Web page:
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Fair Credit Reporting Act

Fair Credit Reporting Act

Fair Credit Reporting Act

Enforced by the Federal Trade Commission (FTC), the Fair Credit Reporting Act (FCRA) is a U.S. federal law regarding the appropriation, use, and dissemination of personal consumer information, including credit and consumer reports. This law is designed to ensure the accuracy, fairness, and privacy of information in consumer reports; it also helps to prevent discrimination through adherence to proper guidelines and procedures.

Learn more about the FCRA

What is a consumer report?

Generally speaking, a consumer report is information provided by a consumer reporting agency that relates to an individual’s:

  • credit worthiness;
  • credit standing;
  • credit capacity;
  • character;
  • general reputation;
  • personal characteristics;
  • and/or lifestyle

Once created, the report is then used to help make decisions about an individual’s eligibility for credit, employment, insurance, housing, and other important matters.

When does the FCRA come into play?

When persons or companies use consumer reports to make decisions relating to employment, insurance policies, license or benefits eligibility, housing, or residential and tenant screening, or involving medical records, payments, check-writing history, and credit assessments and scores, they must comply with the FCRA. Most often, FCRA compliance applies to employers, landlords, insurance agents, car dealers, and creditors.

However, it’s important to note that the purpose of the consumer report is what matters, not who is requesting it. For example, if you want to run a background check on a nanny or a housekeeper before hiring him or her, you must also comply with the FCRA because you are acting in the capacity of an employer.

What does FCRA compliance entail?

When you obtain a background or credit report from an FCRA-compliant Consumer Reporting Agency (CRA), you must first obtain written consent from the subject of the report. The report also cannot contain any outdated negative records: for example, it cannot contain arrest records that are more than seven years old, and bankruptcy records that are more than ten years old.

If you choose not to hire or rent an apartment to someone based on information contained in his or her consumer report, you must follow strict adverse action procedures to give the individual a chance to dispute the accuracy of the negative information. In addition to these rules, there may also be state-specific rules that you need to follow as well. It’s always wise to consult with an FCRA attorney to ensure that your hiring practices follow FCRA guidelines.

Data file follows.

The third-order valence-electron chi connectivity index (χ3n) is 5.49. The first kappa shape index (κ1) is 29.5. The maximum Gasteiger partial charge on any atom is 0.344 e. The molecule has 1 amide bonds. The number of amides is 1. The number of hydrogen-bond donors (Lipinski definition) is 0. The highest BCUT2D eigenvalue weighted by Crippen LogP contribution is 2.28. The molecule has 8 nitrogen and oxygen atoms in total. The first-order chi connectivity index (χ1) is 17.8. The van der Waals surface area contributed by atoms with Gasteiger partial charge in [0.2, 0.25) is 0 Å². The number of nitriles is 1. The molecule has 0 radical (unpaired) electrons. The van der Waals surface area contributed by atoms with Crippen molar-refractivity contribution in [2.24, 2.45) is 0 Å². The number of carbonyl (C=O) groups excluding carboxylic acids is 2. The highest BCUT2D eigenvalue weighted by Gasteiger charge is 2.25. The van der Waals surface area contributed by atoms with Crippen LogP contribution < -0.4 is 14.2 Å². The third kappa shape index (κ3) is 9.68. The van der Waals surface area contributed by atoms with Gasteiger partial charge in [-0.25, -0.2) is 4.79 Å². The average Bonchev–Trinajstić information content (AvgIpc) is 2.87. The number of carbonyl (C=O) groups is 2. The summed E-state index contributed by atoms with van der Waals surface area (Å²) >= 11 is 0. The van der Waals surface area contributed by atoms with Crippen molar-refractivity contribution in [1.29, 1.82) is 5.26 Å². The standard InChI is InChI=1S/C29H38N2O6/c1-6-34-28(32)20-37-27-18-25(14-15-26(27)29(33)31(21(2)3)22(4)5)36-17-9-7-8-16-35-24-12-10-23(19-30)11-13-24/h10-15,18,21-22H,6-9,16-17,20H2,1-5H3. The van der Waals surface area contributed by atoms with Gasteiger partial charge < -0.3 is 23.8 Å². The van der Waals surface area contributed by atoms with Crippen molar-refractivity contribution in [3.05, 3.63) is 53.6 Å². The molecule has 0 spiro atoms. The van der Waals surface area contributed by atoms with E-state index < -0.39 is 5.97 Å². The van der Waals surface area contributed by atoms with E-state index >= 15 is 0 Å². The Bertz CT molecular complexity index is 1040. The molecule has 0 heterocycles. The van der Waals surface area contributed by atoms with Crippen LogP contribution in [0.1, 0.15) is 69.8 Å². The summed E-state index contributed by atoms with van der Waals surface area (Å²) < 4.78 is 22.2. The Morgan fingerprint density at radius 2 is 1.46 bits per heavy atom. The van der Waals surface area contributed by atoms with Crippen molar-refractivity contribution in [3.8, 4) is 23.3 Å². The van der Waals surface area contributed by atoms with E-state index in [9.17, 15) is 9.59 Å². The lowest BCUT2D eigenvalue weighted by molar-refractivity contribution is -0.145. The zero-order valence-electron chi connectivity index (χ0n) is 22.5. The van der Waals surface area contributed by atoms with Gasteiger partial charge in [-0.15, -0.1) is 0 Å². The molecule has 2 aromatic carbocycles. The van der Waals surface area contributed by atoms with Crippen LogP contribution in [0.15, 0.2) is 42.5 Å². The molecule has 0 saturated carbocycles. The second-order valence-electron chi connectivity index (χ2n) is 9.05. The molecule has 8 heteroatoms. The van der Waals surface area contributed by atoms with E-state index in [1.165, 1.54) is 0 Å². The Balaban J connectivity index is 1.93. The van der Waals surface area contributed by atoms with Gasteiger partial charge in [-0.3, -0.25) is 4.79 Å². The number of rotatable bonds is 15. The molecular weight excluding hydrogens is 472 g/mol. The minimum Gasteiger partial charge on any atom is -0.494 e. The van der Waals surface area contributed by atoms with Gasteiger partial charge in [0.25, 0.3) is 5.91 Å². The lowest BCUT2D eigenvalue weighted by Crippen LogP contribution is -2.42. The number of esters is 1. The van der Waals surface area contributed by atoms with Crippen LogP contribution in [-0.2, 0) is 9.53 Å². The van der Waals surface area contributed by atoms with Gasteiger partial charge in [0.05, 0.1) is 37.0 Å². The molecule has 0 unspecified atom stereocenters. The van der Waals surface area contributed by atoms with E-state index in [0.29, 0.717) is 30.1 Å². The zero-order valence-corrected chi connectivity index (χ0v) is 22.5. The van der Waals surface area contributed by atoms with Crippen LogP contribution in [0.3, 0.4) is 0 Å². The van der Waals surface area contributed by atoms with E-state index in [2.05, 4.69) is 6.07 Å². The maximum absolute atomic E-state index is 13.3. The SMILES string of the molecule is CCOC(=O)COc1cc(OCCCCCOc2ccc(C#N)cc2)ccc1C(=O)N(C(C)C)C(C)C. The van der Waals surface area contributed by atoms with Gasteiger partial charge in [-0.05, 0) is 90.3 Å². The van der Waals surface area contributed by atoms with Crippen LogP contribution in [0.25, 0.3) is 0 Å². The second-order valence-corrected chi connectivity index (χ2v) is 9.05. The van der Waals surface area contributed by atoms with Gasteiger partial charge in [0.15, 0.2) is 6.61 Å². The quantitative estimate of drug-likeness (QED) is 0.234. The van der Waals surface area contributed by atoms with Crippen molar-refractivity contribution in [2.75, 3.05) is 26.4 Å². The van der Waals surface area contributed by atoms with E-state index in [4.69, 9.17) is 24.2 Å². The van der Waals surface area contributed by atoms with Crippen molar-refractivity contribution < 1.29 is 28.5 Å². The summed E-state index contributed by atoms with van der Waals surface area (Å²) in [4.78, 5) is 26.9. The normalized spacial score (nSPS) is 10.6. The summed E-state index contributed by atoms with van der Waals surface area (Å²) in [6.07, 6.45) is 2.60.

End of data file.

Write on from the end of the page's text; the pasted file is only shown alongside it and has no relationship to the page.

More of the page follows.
How does the FCRA protect individuals?

Under the FCRA, individuals must provide written consent before consumer reports containing their personal information can be produced. Additionally, individuals have the right to know what is in their consumer report, to correct and/or dispute inaccurate information in their consumer report, and to receive a free, annual credit report from authorized credit bureaus.

How does the FCRA apply to Peoplesmart users?

Peoplesmart is not a Consumer Reporting Agency, and thus cannot be used for purposes that require FCRA compliance. If you are searching for consumer reports to make a decision related to employment, credit, housing, insurance, or benefits eligibility, please find an FCRA-compliant resource.

I am an employer of a medium-sized business. Can I use your background reports to screen candidates?

No. Peoplesmart’s reports cannot be used to make decisions about hiring, firing or promoting someone because Peoplesmart is not an FCRA-compliant Consumer Reporting Agency. If you do, you run the risk of being penalized by candidates and/or the Federal Trade Commission. For employment-related background screening, use an FCRA-compliant employment screening company that can legally fulfill your hiring needs.

I have an open unit in my apartment complex. As a property manager/landlord, can I use Peoplesmart to screen potential tenants?

No, property managers and landlords cannot use Peoplesmart to screen potential tenants. Under the FCRA, the law that governs how consumer reports can be used, property owners and their agents (property managers, landlords, etc.) cannot use the types of reports Peoplesmart produces to screen potential tenants. Using Peoplesmart checks for tenant screening purposes is against the law.

My husband and I are looking for a nanny, and we’ve narrowed it down to a short list of candidates. We’d like to run a background check on each of them before we make a decision. What do we need to know about your reports?

Peoplesmart’s reports cannot be used for any hiring purposes, even to hire a nanny. The FCRA governs using background reports for hiring purposes, including nanny screening. You may want to visit for child care needs.